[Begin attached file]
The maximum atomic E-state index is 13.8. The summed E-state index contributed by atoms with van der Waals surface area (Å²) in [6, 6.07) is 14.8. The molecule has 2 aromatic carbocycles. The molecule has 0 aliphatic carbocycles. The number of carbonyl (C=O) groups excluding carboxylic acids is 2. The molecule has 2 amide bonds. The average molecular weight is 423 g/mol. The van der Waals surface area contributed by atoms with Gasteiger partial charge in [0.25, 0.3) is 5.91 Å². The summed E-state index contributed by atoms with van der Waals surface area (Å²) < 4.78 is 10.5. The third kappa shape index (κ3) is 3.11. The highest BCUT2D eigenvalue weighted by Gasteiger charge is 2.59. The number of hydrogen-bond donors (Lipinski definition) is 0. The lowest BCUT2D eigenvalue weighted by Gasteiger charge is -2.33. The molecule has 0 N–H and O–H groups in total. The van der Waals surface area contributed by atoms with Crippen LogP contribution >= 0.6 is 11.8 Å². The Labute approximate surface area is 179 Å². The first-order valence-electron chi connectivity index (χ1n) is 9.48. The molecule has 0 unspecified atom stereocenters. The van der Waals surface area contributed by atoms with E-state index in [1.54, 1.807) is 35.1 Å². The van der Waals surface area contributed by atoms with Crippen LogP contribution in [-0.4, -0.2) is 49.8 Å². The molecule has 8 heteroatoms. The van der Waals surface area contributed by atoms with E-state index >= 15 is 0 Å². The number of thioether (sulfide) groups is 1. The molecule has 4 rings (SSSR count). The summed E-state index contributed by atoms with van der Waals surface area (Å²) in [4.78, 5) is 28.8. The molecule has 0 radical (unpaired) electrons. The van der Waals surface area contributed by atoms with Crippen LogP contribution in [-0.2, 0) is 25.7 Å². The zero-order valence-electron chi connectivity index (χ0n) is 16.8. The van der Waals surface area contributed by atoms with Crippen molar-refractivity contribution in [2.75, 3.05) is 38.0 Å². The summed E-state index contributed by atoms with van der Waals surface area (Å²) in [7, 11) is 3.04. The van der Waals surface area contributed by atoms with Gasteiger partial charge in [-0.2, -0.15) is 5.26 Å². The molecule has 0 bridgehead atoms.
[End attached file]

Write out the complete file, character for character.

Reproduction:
The maximum atomic E-state index is 13.8. The summed E-state index contributed by atoms with van der Waals surface area (Å²) in [6, 6.07) is 14.8. The molecule has 2 aromatic carbocycles. The molecule has 0 aliphatic carbocycles. The number of carbonyl (C=O) groups excluding carboxylic acids is 2. The molecule has 2 amide bonds. The average molecular weight is 423 g/mol. The van der Waals surface area contributed by atoms with Gasteiger partial charge in [0.25, 0.3) is 5.91 Å². The summed E-state index contributed by atoms with van der Waals surface area (Å²) < 4.78 is 10.5. The third kappa shape index (κ3) is 3.11. The highest BCUT2D eigenvalue weighted by Gasteiger charge is 2.59. The number of hydrogen-bond donors (Lipinski definition) is 0. The lowest BCUT2D eigenvalue weighted by Gasteiger charge is -2.33. The molecule has 0 N–H and O–H groups in total. The van der Waals surface area contributed by atoms with Crippen LogP contribution >= 0.6 is 11.8 Å². The Labute approximate surface area is 179 Å². The first-order valence-electron chi connectivity index (χ1n) is 9.48. The molecule has 0 unspecified atom stereocenters. The van der Waals surface area contributed by atoms with E-state index in [1.54, 1.807) is 35.1 Å². The van der Waals surface area contributed by atoms with Crippen LogP contribution in [-0.4, -0.2) is 49.8 Å². The molecule has 8 heteroatoms. The van der Waals surface area contributed by atoms with E-state index >= 15 is 0 Å². The number of thioether (sulfide) groups is 1. The molecule has 4 rings (SSSR count). The summed E-state index contributed by atoms with van der Waals surface area (Å²) in [4.78, 5) is 28.8. The molecule has 0 radical (unpaired) electrons. The van der Waals surface area contributed by atoms with Crippen LogP contribution in [-0.2, 0) is 25.7 Å². The zero-order valence-electron chi connectivity index (χ0n) is 16.8. The van der Waals surface area contributed by atoms with Crippen molar-refractivity contribution in [2.75, 3.05) is 38.0 Å². The summed E-state index contributed by atoms with van der Waals surface area (Å²) in [7, 11) is 3.04. The van der Waals surface area contributed by atoms with Gasteiger partial charge in [-0.2, -0.15) is 5.26 Å². The molecule has 0 bridgehead atoms.